Definitions of an EIA by Key Institutions

Scottish Government (endorsed by the Scottish Funding Council):
“Equality impact assessment is all about considering how your policy (by policy we mean activities, functions, strategies, programmes, and services or processes) may impact, either positively or negatively, on different sectors of the population in different ways.”

Specific Duties for Scotland - legal extract:

"Regulation 5 requires a listed authority to assess, where and to the extent necessary to fulfil the equality duty, the impact of applying a proposed new or revised policy or practice against the needs mentioned in section 149(1) of the Equality Act 2010.  Any consideration as to whether or not it is necessary to assess the impact of a policy or practice for these purposes is not to be treated as an assessment of impact.  Paragraphs (2) to (4) do not therefore apply in relation to, for example, an initial screening exercise to establish whether or not an assessment is required.  Where an assessment is made and the authority decides to apply the policy or practice to which it relates, the authority must publish the results of that assessment within a reasonable period.  A listed authority must also make arrangements to review any policy or practice that it applies to ensure that, in exercising its functions, it complies with the equality duty."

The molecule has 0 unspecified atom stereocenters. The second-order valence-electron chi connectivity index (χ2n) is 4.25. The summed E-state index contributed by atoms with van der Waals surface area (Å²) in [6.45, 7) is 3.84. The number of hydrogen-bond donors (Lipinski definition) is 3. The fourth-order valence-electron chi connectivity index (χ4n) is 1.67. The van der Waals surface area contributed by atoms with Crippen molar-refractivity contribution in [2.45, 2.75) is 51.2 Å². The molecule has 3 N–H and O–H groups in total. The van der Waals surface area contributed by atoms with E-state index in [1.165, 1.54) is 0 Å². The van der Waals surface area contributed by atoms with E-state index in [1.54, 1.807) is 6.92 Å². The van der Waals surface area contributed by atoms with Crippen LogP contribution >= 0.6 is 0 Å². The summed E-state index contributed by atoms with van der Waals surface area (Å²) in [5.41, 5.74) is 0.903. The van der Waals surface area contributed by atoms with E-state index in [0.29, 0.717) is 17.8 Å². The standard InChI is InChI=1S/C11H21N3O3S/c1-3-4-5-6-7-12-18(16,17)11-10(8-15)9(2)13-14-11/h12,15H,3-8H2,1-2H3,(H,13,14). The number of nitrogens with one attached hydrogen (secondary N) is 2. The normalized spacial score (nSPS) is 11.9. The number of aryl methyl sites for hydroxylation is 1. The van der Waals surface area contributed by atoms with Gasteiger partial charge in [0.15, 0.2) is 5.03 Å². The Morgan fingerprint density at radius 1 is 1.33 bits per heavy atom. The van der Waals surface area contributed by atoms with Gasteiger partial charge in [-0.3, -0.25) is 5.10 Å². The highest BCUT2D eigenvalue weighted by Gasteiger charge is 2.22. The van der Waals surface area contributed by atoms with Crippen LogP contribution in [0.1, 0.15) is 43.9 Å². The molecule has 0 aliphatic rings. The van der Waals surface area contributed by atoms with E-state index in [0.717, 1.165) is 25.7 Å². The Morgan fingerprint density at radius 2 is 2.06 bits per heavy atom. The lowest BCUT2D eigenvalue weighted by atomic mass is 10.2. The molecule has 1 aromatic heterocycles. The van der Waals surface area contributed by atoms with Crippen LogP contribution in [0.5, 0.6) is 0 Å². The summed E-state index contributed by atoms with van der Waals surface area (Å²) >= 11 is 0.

Higher Education Funding Council for England:
“...the thorough and systematic analysis of a policy or practice to determine whether it has a differential impact on a particular group. It can be seen as a quality control mechanism by which HEIs can evaluate their activities and best meet the needs of their stakeholders.”

Equality & Human Rights Commission:
“The general equality duty requires public authorities to have due regard to the need to eliminate discrimination; advance equality of opportunity; and foster good relations – when making decisions and setting policies. To do this, it is necessary for the organisation to understand the potential effects of its activities on different people. Where these are not immediately apparent, it may be necessary to carry out some form of assessment or analysis, in order to understand them.”

Advance HE (ECU):
"Equality impact assessments are a tool to help higher education institutions ensure that their policies are fair, meet the needs or their staff and students and that they are not inadvertently discriminating against any particular group (for example, men and women, disabled people and people from different ethnic groups). Equality impact assessments are also a requirement of UK equality law."